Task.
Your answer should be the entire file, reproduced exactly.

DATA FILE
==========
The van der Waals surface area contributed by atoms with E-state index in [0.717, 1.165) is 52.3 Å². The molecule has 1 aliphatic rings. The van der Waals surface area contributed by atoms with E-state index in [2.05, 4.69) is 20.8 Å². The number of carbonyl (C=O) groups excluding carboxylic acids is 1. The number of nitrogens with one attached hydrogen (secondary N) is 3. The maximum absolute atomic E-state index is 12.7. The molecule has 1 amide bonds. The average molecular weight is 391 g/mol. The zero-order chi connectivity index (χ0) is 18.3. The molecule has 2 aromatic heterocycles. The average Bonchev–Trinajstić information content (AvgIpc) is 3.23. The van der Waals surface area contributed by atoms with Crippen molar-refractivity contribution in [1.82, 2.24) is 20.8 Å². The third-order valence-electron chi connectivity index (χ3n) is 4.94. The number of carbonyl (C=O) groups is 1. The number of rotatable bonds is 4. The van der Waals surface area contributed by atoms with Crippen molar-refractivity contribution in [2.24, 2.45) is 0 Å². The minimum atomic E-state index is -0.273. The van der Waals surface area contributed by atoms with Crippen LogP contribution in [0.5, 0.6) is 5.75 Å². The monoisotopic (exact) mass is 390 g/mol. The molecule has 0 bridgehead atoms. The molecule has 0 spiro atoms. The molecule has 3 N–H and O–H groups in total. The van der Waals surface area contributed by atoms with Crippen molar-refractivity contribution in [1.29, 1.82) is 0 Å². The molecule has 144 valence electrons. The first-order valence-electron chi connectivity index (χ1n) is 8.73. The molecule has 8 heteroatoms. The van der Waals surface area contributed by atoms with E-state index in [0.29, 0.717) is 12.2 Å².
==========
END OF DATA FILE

The van der Waals surface area contributed by atoms with E-state index in [0.717, 1.165) is 52.3 Å². The molecule has 1 aliphatic rings. The van der Waals surface area contributed by atoms with E-state index in [2.05, 4.69) is 20.8 Å². The number of carbonyl (C=O) groups excluding carboxylic acids is 1. The number of nitrogens with one attached hydrogen (secondary N) is 3. The maximum absolute atomic E-state index is 12.7. The molecule has 1 amide bonds. The average molecular weight is 391 g/mol. The zero-order chi connectivity index (χ0) is 18.3. The molecule has 2 aromatic heterocycles. The average Bonchev–Trinajstić information content (AvgIpc) is 3.23. The van der Waals surface area contributed by atoms with Crippen molar-refractivity contribution in [1.82, 2.24) is 20.8 Å². The third-order valence-electron chi connectivity index (χ3n) is 4.94. The number of carbonyl (C=O) groups is 1. The number of rotatable bonds is 4. The van der Waals surface area contributed by atoms with Crippen molar-refractivity contribution in [2.24, 2.45) is 0 Å². The minimum atomic E-state index is -0.273. The van der Waals surface area contributed by atoms with Crippen LogP contribution in [0.5, 0.6) is 5.75 Å². The monoisotopic (exact) mass is 390 g/mol. The molecule has 0 bridgehead atoms. The molecule has 0 spiro atoms. The molecule has 3 N–H and O–H groups in total. The van der Waals surface area contributed by atoms with Crippen molar-refractivity contribution in [1.29, 1.82) is 0 Å². The molecule has 144 valence electrons. The first-order valence-electron chi connectivity index (χ1n) is 8.73. The molecule has 8 heteroatoms. The van der Waals surface area contributed by atoms with E-state index in [0.29, 0.717) is 12.2 Å².